TUCSON, Ariz.—The U.S. Department of Agriculture's National Institute of Food and Agriculture has given the University of Arizona a five-year grant of up to $15 million to create a new center focusing on the mass production of biofuels and bioproducts in the southwestern U.S.
The center, which will be known as the Sustainable Bioeconomy for Arid Regions Center, will address the nation's needs for biofuels and bioproducts.
It also will strengthen Arizona's bioeconomy and provide training for the next generation of scientists and engineers, according to a University of Arizona press release.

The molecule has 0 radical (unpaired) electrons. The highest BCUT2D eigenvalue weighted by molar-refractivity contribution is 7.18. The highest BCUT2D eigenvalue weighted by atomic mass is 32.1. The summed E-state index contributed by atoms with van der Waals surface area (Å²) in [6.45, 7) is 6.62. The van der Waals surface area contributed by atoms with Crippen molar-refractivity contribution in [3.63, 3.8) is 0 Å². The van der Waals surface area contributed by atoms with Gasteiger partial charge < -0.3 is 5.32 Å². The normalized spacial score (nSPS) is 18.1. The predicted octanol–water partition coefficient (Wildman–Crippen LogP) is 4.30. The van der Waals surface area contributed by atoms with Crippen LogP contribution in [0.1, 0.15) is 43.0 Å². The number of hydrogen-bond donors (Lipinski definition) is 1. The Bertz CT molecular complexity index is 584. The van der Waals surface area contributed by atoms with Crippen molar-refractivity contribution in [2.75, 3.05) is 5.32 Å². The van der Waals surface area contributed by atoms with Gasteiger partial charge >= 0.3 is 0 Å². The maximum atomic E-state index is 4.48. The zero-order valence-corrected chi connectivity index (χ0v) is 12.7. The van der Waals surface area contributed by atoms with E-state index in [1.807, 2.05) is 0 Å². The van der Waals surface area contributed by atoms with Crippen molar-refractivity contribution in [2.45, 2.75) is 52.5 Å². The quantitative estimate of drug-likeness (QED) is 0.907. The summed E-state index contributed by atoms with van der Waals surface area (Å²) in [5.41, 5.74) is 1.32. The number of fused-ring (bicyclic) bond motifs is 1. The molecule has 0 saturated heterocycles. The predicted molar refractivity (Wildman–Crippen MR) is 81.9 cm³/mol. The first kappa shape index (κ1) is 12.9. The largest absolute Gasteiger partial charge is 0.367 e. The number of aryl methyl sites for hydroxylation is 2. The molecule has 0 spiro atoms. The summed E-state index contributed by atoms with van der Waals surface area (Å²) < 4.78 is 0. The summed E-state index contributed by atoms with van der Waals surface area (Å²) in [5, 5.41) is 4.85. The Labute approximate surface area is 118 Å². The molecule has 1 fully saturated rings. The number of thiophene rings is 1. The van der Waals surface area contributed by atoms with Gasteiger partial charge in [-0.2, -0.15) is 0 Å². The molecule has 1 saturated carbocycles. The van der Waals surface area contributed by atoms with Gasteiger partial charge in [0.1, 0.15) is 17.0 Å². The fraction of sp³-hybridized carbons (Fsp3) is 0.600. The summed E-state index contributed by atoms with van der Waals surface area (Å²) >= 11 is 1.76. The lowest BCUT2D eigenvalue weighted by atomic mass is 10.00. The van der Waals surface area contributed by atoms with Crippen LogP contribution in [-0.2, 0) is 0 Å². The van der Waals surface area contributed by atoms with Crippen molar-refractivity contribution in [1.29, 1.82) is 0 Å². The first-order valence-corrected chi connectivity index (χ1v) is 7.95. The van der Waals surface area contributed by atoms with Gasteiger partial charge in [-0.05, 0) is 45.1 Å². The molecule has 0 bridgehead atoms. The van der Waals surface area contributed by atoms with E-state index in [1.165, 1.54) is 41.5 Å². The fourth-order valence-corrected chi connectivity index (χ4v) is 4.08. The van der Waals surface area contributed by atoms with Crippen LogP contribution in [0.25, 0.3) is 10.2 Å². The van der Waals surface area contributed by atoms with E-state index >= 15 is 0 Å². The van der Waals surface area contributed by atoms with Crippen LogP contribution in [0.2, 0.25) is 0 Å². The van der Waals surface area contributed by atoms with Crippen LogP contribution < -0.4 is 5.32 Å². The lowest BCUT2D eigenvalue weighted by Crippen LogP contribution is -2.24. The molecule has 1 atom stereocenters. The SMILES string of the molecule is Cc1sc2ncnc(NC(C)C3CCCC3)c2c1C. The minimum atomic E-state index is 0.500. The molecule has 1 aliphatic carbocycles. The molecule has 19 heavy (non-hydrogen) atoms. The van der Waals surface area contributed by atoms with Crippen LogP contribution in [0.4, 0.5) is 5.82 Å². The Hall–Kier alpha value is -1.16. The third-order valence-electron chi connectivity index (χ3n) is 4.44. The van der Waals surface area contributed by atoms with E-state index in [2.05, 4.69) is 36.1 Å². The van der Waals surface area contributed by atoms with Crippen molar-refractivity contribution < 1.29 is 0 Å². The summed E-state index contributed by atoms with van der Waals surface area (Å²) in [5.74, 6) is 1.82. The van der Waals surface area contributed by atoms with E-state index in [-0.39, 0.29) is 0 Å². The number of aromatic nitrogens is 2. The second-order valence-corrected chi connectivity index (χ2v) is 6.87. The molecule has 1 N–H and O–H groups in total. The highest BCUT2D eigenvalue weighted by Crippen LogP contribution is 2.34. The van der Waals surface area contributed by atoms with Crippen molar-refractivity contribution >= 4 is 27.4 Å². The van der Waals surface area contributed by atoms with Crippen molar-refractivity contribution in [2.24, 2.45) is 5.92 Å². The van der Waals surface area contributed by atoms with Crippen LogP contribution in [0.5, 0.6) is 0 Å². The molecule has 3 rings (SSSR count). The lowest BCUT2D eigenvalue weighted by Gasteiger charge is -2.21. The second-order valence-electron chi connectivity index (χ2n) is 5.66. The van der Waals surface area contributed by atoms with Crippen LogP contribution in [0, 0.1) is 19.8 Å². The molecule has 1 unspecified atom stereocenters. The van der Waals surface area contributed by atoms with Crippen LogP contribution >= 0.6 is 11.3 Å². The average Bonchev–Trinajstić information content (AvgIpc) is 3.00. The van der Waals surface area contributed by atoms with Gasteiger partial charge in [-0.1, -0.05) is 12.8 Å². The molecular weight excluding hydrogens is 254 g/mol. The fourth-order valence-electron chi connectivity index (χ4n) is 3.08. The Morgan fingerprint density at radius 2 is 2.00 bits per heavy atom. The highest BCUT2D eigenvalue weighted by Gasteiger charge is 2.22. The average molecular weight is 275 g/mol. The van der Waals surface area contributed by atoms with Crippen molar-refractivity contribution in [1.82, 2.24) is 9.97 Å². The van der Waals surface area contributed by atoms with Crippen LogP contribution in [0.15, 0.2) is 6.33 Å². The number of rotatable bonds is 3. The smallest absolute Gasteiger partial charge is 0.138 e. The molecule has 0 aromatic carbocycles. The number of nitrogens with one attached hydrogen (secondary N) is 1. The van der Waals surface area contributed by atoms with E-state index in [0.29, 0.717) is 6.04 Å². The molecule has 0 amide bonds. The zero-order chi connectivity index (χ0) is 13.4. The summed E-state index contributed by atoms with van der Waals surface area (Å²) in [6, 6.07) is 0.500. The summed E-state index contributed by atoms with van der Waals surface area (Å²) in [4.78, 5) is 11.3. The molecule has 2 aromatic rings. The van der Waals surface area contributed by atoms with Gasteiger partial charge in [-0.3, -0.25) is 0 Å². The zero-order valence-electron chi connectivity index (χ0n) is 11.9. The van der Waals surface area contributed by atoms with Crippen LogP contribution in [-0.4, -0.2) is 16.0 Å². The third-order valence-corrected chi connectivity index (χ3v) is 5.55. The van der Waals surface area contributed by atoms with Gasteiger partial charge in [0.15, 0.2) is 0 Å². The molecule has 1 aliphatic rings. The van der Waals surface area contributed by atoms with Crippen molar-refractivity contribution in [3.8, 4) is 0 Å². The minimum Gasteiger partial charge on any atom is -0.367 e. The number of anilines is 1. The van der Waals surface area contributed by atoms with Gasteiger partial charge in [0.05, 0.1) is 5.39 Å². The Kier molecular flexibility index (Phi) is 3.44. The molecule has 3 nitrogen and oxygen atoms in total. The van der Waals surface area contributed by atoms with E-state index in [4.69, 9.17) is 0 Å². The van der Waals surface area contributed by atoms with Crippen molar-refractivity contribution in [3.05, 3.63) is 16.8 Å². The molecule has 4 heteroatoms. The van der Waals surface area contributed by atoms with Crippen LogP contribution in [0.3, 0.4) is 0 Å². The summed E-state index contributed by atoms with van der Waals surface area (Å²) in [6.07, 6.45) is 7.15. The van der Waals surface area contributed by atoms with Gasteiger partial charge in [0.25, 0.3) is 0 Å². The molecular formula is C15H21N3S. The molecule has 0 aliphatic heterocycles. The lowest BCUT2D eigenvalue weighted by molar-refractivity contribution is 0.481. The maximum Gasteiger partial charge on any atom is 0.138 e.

The center will focus on the desert shrub guayule, which long has been a focus of research for its rubber and by-products. Also to be studied is guar, a common food additive known as cluster bean.
Both plants are common in the Southwest.
The center will conduct research into guayule and guar as potential feedstocks not only for biofuels but for rubber, polysaccharide, resin and other bioproducts, the press release said.
About 85 percent of the biomass from guayule and guar readily can be converted into biodiesel, jet fuel and kerosene using existing conversion technologies, it said.
Kimberly Ogden, director of the university's Institute for Energy Solutions and a professor in its College of Engineering, will head the new center.
Peter Waller, associate professor in the university's Department of Agricultural and Biosystems Engineering, and Dennis Ray, University Distinguished Professor in the university's School of Plant Sciences, will be among the researchers in the new center.